Pharisee or tax-collector: which one are you?

Luke 18.9-14

The four eponymous heroines of the TV series Desperate Housewives live in the suburban idyll of Wisteria Lane, and all of them have strong but different  characters.

Brie is always immaculately dressed, a domestic marvel, and has a pristine home.

Susan is dizzy, always getting herself into scrapes and digging herself in deeper as she tries to get herself out;

Gabbie the ex-model is materialistic and vain, and a very blunt speaker.

Lynette is a worldly wise schemer whose conscience will not allow her to put up with what is not right.

Any woman who watches this programme might well ask herself 'which desperate housewife am I? ' 

Having heard the gospel today, I wonder if we would dare to honestly ask ourselves 'which character in the parable am I ? The Pharisee, or the tax-collector?'

The Pharisee is full of swagger. He doesn’t humble himself before God, instead he parades his virtues. He reminds God (who sees everything and needs to be reminded of nothing), of just how wonderful he is. He goes beyond the call of religious duty fasting twice a week and he wants to make sure that God knows this.

The Pharisee has gone beyond being righteous, he is self-righteous, he isn’t holy, he is holier-than-thou, he is not sanctified, but sanctimonious. Not only does he remind God how good he is he makes himself feel even more self-satisfied by sneering at the tax-collector. 'I am so much better than everybody else', he is saying, 'especially him.' If the Pharisee were truly holy, and behaving in a God-like way, he would have consoled the tax-collector and raised him up, and helped him to see his worth and that God would forgive his sins. But he does not.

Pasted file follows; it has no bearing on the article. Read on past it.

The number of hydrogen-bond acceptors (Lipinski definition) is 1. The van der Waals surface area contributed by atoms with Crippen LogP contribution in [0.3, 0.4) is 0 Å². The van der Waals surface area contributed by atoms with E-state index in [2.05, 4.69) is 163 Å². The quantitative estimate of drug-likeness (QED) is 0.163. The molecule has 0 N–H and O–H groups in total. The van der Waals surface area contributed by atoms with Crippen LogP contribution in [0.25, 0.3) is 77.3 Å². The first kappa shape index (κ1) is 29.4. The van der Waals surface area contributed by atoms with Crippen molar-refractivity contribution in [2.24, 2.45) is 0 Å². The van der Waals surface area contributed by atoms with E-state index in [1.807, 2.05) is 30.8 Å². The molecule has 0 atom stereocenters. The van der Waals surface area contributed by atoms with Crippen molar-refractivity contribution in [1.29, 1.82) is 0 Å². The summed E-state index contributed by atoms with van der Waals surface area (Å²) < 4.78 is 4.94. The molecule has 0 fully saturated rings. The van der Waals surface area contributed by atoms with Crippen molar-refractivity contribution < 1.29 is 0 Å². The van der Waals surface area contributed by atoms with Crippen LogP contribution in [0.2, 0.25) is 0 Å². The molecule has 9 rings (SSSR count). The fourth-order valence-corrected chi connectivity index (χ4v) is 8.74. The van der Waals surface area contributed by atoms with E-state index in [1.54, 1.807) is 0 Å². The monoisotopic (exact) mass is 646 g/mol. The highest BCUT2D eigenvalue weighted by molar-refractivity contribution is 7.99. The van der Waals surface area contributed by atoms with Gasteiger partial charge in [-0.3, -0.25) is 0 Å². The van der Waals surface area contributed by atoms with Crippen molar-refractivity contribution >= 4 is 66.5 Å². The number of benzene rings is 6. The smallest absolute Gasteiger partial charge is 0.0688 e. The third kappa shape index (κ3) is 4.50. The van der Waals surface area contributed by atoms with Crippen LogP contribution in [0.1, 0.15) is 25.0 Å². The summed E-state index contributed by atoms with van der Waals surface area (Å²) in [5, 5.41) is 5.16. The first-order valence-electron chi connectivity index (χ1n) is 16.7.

The tax-collector knows he has done wrong, he is acutely aware of how hated he is, for being a collaborator with the Romans, and his sins, which are not specified, weigh heavily upon him, so much so that he dare not lift his eyes from the ground. He feels that in the sight of God he is a worthless worm. His prayer is from the heart, it is short, it is heartfelt. ‘Lord, have mercy on me a sinner.’ He has reached rock bottom, but he has acknowledged his predicament and he has come to seek help from the only one who can lift his burden, God himself.

There may be days when are like the Pharisee, when our supposed goodness might make us feel smug and self-satisfied. We should always strive to be good, and to pattern our lives on those of our Lord and master, but we should never bask in our goodness and look down on others. We should not be swift to cast judgment, and condemn the failings of others. Jesus reminds us that before we point out the faults of others, we should look to see what faults we ourselves have. We should take the plank out of our own eye before we try to take the speck of sawdust from our neighbour’s eye. Let he who is without sin cast the first stone.

There may be days when we feel more like the tax-collector, that there is nothing good about ourselves, that we are worthless. Jesus reminds us that no one is worthless in God’s sight, we all have value and are precious. If ever we feel that low, we should come to God in prayer and ask him to raise us up. He lifts the burden upon us.

Like the characters of Wisteria Lane we are all different, we cannot all be the same, and it would be a less interesting world if we were. The message of the parable is that we should know ourselves and not delude ourselves. God sees us as we truly are, in his sight we cannot pretend to be anything other than who we really are. Thankfully he regards us with eyes of love and compassion, with pity not with blame.

And as God regards us, so we must regard others, not looking down on others, not judging them, not sneering at them, but by giving people a chance, raising them up when they fall, helping them to see their worth. 

So might we also be justified in the sight of God.